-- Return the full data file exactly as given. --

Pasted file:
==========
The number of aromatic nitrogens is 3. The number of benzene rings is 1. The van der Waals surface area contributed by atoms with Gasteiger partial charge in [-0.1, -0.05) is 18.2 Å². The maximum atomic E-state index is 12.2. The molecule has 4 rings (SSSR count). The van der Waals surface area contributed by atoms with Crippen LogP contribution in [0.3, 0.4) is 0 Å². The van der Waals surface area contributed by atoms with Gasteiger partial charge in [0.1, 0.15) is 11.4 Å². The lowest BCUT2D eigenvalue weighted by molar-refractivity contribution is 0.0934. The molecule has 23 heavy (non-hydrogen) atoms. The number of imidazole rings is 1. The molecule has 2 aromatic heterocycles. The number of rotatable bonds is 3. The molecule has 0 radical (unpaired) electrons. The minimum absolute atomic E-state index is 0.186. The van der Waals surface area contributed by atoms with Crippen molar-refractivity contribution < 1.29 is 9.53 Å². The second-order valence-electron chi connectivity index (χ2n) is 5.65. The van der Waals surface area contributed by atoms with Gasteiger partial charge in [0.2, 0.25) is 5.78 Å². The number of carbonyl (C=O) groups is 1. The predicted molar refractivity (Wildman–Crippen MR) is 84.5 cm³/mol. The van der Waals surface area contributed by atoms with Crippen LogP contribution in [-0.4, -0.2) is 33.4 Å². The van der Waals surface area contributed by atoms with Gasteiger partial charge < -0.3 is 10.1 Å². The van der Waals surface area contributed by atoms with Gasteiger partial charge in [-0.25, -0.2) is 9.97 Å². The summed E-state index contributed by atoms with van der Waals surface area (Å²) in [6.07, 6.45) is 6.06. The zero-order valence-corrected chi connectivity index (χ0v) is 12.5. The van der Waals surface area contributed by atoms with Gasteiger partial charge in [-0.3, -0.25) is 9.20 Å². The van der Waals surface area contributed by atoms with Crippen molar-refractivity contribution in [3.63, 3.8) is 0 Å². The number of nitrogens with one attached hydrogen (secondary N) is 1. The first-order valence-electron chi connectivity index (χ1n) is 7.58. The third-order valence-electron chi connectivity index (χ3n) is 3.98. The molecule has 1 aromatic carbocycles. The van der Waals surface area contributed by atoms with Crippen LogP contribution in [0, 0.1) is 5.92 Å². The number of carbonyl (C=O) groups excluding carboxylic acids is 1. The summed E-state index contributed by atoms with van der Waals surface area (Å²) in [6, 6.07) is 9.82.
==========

The number of aromatic nitrogens is 3. The number of benzene rings is 1. The van der Waals surface area contributed by atoms with Gasteiger partial charge in [-0.1, -0.05) is 18.2 Å². The maximum atomic E-state index is 12.2. The molecule has 4 rings (SSSR count). The van der Waals surface area contributed by atoms with Crippen LogP contribution in [0.3, 0.4) is 0 Å². The van der Waals surface area contributed by atoms with Gasteiger partial charge in [0.1, 0.15) is 11.4 Å². The lowest BCUT2D eigenvalue weighted by molar-refractivity contribution is 0.0934. The molecule has 23 heavy (non-hydrogen) atoms. The number of imidazole rings is 1. The molecule has 2 aromatic heterocycles. The number of rotatable bonds is 3. The molecule has 0 radical (unpaired) electrons. The minimum absolute atomic E-state index is 0.186. The van der Waals surface area contributed by atoms with Crippen molar-refractivity contribution < 1.29 is 9.53 Å². The second-order valence-electron chi connectivity index (χ2n) is 5.65. The van der Waals surface area contributed by atoms with Gasteiger partial charge in [0.2, 0.25) is 5.78 Å². The number of carbonyl (C=O) groups is 1. The predicted molar refractivity (Wildman–Crippen MR) is 84.5 cm³/mol. The van der Waals surface area contributed by atoms with Crippen LogP contribution in [-0.4, -0.2) is 33.4 Å². The van der Waals surface area contributed by atoms with Gasteiger partial charge < -0.3 is 10.1 Å². The van der Waals surface area contributed by atoms with Gasteiger partial charge in [-0.25, -0.2) is 9.97 Å². The summed E-state index contributed by atoms with van der Waals surface area (Å²) in [6.07, 6.45) is 6.06. The zero-order valence-corrected chi connectivity index (χ0v) is 12.5. The van der Waals surface area contributed by atoms with Gasteiger partial charge in [-0.3, -0.25) is 9.20 Å². The van der Waals surface area contributed by atoms with Crippen molar-refractivity contribution in [3.63, 3.8) is 0 Å². The number of nitrogens with one attached hydrogen (secondary N) is 1. The first-order valence-electron chi connectivity index (χ1n) is 7.58. The third-order valence-electron chi connectivity index (χ3n) is 3.98. The molecule has 1 aromatic carbocycles. The van der Waals surface area contributed by atoms with Crippen LogP contribution in [0, 0.1) is 5.92 Å². The number of carbonyl (C=O) groups excluding carboxylic acids is 1. The summed E-state index contributed by atoms with van der Waals surface area (Å²) in [6, 6.07) is 9.82.